Prioritizing safety not only keeps people out of harm’s way, but it can actually save you money in the long run too. No one wants to be dealing with expensive medical bills or insurance payments after an incident. The best way to prevent this is to implement safety KPIs into your construction business and monitor things like incident rates, safety meetings, accidents per suppliers, so that you can keep your workers safe and productive.
There’s nothing worse than completing a task and then figuring out once it’s done that there’s something wrong with it and it needs to be fixed or done completely over again. Quality control is an important aspect of keeping your projects on time, on budget, and to maintain client satisfaction.
Noticing problems at the end instead of during a construction project can be really expensive to fix and failing inspection because of a problem that fell through the cracks will end up wasting time and money to get it up to code. Furthermore, general contractors obviously want to be known for doing quality work and definitely do not want a reputation for faulty products or results.
Implementing quality control KPIs to your construction business can help you maintain the highest level of quality in every construction project with the goal of increasing quality over time. Some examples of specific construction KPIs in this area include number of defects, time taken to fix defects, customer satisfaction, rework cost, number of jobsite inspections, and number of passed site inspections.
A business owner or manager is only as good as their workers, and this is especially true in the construction industry, so you definitely want to make sure that your workers are performing at the highest level. This all plays a part in construction resource management. You also want to make sure that you are utilizing your resources in the most productive ways possible instead of wasting money and time where you don’t need it.
Performance metrics like percentage of equipment downtime, percentage of labor downtime, labor productivity, average revenue per day/hour, and amount of waste per job can give you the information that you need to run a high performing and productive business.
Just because your workers are good doesn’t mean they are happy – and worker happiness is important to ensure that they keep up the good work! Plus no one likes having to spend all the time and money that is required to find new employees. So, tracking construction KPIs when it comes to areas like worker satisfaction, employee reviews, training completion percentage rates, and turnover rates can help you keep your employees happy, trained, and productive for years to come.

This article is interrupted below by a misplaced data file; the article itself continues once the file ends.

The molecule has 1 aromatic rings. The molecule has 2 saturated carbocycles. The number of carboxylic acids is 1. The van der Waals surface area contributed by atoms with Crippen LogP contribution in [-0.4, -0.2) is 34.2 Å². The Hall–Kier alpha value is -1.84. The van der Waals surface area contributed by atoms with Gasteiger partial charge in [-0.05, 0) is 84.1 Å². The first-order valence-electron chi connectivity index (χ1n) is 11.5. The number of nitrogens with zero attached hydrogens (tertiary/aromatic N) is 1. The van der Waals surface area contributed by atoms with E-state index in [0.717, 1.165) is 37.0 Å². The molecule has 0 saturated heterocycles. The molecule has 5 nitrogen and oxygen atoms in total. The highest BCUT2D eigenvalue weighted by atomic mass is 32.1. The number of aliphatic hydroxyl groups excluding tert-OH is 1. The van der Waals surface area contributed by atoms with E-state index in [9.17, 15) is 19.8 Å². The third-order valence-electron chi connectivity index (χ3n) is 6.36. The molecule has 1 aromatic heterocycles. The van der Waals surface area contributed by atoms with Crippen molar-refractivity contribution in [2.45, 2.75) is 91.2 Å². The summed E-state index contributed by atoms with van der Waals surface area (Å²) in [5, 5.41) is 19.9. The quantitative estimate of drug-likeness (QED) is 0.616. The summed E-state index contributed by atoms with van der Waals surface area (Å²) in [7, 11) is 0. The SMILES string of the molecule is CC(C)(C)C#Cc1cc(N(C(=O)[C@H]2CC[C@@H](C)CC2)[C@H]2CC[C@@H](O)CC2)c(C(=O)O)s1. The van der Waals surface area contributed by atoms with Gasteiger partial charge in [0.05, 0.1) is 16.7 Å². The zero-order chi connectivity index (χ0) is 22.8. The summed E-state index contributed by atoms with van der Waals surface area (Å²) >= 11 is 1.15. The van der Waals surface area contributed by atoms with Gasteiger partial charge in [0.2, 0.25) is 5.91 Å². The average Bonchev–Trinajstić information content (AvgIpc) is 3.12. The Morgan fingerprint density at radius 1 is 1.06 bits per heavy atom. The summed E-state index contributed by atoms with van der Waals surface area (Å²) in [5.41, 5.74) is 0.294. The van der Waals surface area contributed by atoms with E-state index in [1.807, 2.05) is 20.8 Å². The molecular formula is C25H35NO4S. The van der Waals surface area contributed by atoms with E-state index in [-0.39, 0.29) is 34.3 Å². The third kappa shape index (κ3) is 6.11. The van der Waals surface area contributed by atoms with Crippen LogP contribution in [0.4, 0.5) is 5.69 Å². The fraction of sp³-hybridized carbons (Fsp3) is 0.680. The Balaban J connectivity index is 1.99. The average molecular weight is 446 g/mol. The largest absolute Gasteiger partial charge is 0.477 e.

How do I use construction KPIs?
Talking about construction KPIs is one thing but actually implementing them into your business is another thing. You need to analyze your needs and priorities as a construction company in order to determine which KPIs you are going to adopt. Probably the best way to implement construction KPIs is to take it slowly and add a few at a time to make sure that you are doing it correctly and getting the information that you need.
You need to make sure that you have the support and understanding from all employees to be involved in the implementation process – this should probably involve training, support, and perhaps offer additional incentives as well. Overall, adopting construction KPIs into your business will take time, effort, and patience – but it will definitely pay off in terms of increased information and insight that you can then turn into increased productivity and profits.
Lauren Lake is the COO and co-founder at Bridgit. She holds a degree in Civil Structural Engineering and is well-versed in construction workforce management and resource planning processes. Lauren has been named to the Forbes Manufacturing & Industry 30 Under 30 and Best Of Canada Forbes Under 30 Innovators lists. Lauren has presented at industry events and conferences, including BuiltWorlds, Canadian Construction Association, Procore Groundbreak, and more. Follow Lauren on LinkedIn and Instagram.